Sugar awareness week is coming up (w/c 20thJan) and we’d like to take the opportunity to remind you of the impact that sugar has on your dental health. It’s no joke folks! We all like to have a sugary treat but with education on the subject we can hope to be ‘treatwise’ and make some easy changes to when and how frequently we indulge.
Have you ever heard of the Stephan Curve? See the images below for reference.
When talking about decay and enamel erosion, 3 factors come into play:
If those 3 things can combine they’ll have a party in your mouth, and the damage will leave you with weak enamel and a whole lot of cavities. Have a look at this graph to give you a visual idea of what’s happening in your mouth over time. The blue line represents the pH level in your mouth, anywhere in the blue area is safe. You can see that when you wake up in the morning the pH level is neutral. As soon as you have breakfast the level dips right down to the red area – the critical level where teeth start to weaken. Then after an hour your teeth are back in the safe zone, until you have a drink and it dips back down again. So you can see that by increasing the amount of times you eat or drink during the day your mouth spends more time at a critical pH level.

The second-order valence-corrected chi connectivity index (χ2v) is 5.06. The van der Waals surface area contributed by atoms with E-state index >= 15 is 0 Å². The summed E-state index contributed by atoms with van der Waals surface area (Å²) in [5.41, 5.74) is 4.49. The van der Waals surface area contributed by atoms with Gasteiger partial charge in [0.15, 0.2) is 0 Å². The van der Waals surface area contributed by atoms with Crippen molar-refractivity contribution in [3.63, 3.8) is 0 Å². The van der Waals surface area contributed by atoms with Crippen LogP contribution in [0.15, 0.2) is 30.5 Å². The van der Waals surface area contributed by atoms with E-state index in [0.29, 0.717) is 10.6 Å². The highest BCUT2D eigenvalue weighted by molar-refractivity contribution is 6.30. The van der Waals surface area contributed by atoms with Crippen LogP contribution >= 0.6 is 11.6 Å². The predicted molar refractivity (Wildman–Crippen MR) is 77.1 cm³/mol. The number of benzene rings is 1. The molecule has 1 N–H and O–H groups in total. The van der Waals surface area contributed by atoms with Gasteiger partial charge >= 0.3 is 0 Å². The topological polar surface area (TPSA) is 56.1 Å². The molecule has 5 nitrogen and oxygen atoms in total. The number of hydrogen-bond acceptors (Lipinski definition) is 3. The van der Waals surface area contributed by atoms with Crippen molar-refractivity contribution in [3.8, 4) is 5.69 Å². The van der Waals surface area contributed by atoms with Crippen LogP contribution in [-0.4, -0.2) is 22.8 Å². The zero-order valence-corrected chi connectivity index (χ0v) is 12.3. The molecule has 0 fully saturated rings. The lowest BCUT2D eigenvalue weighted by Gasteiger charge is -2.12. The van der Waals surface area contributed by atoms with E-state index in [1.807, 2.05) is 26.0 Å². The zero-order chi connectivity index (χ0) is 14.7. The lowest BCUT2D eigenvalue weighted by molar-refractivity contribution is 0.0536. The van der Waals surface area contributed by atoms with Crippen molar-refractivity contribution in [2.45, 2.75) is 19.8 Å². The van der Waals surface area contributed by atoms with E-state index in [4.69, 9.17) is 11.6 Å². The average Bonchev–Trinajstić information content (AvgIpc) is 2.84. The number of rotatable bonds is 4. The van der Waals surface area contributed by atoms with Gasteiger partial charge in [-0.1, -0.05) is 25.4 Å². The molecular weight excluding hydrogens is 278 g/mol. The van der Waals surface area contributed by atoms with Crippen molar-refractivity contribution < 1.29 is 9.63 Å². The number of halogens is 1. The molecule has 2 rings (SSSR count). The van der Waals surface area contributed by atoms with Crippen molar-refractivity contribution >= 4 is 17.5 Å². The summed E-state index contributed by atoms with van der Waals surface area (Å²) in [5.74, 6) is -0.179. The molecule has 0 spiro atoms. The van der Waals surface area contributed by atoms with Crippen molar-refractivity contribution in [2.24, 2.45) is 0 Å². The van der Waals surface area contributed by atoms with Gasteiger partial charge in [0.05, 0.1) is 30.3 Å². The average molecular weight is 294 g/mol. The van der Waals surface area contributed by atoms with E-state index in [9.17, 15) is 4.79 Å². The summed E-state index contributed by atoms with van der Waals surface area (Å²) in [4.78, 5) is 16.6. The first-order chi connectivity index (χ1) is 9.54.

Don’t want to spend your time and money fixing holes in your teeth? Read our tips below!
1. Brush twice daily with a high fluoride toothpaste.
2. Avoid brushing for 30 minutes after consuming sugary or acidic products. Your enamel will be weak and scrubbing your teeth will only be detrimental.
3. Easy to say, not easy to do – try to reduce your intake of sugary & acidic products. Try dropping just one thing, they say it only takes 21 days to make or break a habit.
4. Drink more water, for many more reasons than just your dental health.
5. If you are drinking (anything sugary/acidic) between meals try to drink quickly, rather than sipping over a long period of time. This will give you mouth a chance to bring the pH level back up into the safe zone, rather than the sugar attacking your teeth over a prolonged period.
6. If drinking a cold (sugary/acidic) drink then it’s always best to use a straw, this will minimise contact between the sugar/acid and your teeth.
7. Consuming alkaline products like dairy will quickly reinstate the safe pH balance in your mouth.